The benefits of these programs are not equally shared, and there are aspects of the current slowdown that are immune to fiscal and monetary policy. Still, the amounts are massive and the impact on markets has been significant. Some economists question whether the government has unlimited capacity to print money, and whether all this might hurt the value of the dollar at some point.
Generally speaking, volatility does a good job of scaring people out of the market – often at just the wrong time. Here is an instructive chart from Mercer Consulting showing annual returns for the S&P, along with the lowest point in each of those years:
So what about now? It is a particularly difficult time to predict. The market is not cheap, yet investment grade corporate bonds offer very minimal yield. Earnings estimates are less reliable than ever, which makes valuation that much more difficult to assess. As of now, the consensus earnings estimate for the S&P in 2021 is $164, which compares to $162.97 in 2019 and $161.93 in 2018. With the S&P 500 at 3100, that indicates a forward PE ratio of 18.9, and thus an earnings yield of 5.29% — still a wide spread to investment grade fixed income securities.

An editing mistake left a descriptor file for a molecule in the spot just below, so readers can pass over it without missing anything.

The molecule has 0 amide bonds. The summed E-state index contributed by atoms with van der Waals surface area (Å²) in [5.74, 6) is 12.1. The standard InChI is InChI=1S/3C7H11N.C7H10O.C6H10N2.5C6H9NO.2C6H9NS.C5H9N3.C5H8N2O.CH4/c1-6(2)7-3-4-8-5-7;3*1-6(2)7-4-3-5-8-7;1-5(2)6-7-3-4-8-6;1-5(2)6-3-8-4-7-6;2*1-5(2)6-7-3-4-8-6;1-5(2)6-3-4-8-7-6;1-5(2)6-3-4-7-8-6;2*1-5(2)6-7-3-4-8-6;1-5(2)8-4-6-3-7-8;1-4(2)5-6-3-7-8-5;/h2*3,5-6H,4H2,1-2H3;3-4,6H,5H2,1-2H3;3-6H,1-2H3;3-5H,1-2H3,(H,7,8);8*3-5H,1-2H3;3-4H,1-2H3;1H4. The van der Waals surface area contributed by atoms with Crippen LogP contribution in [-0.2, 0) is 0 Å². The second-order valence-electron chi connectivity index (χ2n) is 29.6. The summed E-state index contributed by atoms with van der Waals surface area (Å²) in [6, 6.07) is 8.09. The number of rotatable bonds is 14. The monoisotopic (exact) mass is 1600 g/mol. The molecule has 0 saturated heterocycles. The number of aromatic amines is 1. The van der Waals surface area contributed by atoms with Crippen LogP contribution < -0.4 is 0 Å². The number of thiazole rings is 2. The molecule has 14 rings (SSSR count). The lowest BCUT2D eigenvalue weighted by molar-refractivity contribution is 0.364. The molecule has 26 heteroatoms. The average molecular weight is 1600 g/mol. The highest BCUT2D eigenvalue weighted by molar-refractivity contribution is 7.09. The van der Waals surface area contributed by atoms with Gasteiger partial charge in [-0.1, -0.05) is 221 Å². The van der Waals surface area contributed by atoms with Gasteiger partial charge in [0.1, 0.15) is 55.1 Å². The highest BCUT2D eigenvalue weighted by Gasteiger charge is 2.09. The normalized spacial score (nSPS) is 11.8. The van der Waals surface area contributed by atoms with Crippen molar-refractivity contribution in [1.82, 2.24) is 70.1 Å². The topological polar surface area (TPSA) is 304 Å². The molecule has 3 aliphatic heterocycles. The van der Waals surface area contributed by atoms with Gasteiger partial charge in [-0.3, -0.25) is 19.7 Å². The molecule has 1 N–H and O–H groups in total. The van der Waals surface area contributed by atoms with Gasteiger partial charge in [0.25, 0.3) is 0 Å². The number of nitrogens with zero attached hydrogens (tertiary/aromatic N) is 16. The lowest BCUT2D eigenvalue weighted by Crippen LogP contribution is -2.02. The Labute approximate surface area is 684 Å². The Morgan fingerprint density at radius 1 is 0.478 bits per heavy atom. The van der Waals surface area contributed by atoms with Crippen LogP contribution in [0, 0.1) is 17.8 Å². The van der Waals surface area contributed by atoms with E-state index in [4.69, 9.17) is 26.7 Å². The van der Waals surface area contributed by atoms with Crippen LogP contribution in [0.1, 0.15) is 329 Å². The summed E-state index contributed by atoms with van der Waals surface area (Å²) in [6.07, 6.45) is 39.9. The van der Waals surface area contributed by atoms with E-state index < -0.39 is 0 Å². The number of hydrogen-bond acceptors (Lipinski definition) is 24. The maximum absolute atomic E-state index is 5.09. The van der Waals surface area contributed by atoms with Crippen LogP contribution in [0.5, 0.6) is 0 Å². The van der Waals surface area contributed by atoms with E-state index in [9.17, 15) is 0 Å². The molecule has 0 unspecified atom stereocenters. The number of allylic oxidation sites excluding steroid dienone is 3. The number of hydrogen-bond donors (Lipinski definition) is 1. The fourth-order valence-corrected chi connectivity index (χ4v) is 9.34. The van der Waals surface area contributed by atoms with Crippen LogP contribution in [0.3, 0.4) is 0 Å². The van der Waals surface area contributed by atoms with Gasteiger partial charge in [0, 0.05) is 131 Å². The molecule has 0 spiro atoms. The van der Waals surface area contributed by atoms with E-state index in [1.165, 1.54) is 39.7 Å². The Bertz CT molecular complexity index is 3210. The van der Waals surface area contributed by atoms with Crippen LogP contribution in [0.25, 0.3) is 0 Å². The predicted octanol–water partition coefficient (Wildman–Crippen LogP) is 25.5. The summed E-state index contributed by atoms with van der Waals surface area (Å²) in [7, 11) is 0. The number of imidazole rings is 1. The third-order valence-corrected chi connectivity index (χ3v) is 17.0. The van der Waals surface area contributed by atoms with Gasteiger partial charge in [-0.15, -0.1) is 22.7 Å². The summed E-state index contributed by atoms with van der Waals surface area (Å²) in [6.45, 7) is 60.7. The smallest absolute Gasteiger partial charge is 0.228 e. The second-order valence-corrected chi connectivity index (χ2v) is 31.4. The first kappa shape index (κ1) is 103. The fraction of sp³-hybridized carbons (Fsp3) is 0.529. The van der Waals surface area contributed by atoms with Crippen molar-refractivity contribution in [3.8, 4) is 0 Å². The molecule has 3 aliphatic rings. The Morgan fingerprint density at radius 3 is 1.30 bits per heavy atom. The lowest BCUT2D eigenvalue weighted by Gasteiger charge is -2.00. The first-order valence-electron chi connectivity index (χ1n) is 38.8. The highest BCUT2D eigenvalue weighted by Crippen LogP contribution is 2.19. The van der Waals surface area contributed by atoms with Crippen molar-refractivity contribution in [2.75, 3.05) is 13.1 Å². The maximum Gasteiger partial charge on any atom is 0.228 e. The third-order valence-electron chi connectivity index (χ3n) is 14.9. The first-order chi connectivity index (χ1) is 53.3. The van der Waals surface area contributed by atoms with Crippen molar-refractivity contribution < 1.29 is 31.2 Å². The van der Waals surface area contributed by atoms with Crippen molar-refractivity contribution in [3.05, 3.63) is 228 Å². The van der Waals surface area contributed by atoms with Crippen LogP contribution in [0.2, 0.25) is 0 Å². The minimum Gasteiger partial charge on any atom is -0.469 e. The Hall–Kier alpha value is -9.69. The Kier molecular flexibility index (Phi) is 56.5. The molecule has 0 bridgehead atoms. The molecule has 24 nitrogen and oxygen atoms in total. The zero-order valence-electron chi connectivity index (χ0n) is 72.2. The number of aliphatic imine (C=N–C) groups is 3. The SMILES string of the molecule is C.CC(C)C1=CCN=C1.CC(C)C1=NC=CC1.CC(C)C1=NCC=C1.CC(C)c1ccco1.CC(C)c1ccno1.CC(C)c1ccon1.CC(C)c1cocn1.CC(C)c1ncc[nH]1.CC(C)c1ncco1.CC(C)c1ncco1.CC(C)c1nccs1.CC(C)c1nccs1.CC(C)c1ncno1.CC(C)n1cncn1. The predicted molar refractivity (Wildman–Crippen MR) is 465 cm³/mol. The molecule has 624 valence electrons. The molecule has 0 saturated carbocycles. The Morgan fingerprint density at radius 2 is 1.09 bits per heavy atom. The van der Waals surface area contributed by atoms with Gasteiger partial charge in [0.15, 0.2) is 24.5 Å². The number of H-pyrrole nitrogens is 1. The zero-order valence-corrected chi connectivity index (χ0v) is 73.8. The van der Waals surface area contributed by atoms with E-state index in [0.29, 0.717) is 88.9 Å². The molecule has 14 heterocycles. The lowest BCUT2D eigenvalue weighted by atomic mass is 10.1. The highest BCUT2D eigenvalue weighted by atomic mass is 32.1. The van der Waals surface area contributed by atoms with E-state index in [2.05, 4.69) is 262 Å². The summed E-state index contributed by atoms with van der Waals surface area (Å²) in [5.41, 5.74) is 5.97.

The bullish case stems from encouraging progress on a vaccine and the resumption of much economic activity – whether people working from home or younger people in particular returning to pre-virus routines. A vaccine may be ready by year-end, which would obviously trigger a quick return to economic normalization. Yet for now, the virus is accelerating in much of the country. Despite the unemployment and related financial stress, it is unclear how much more stimulus will come from Washington.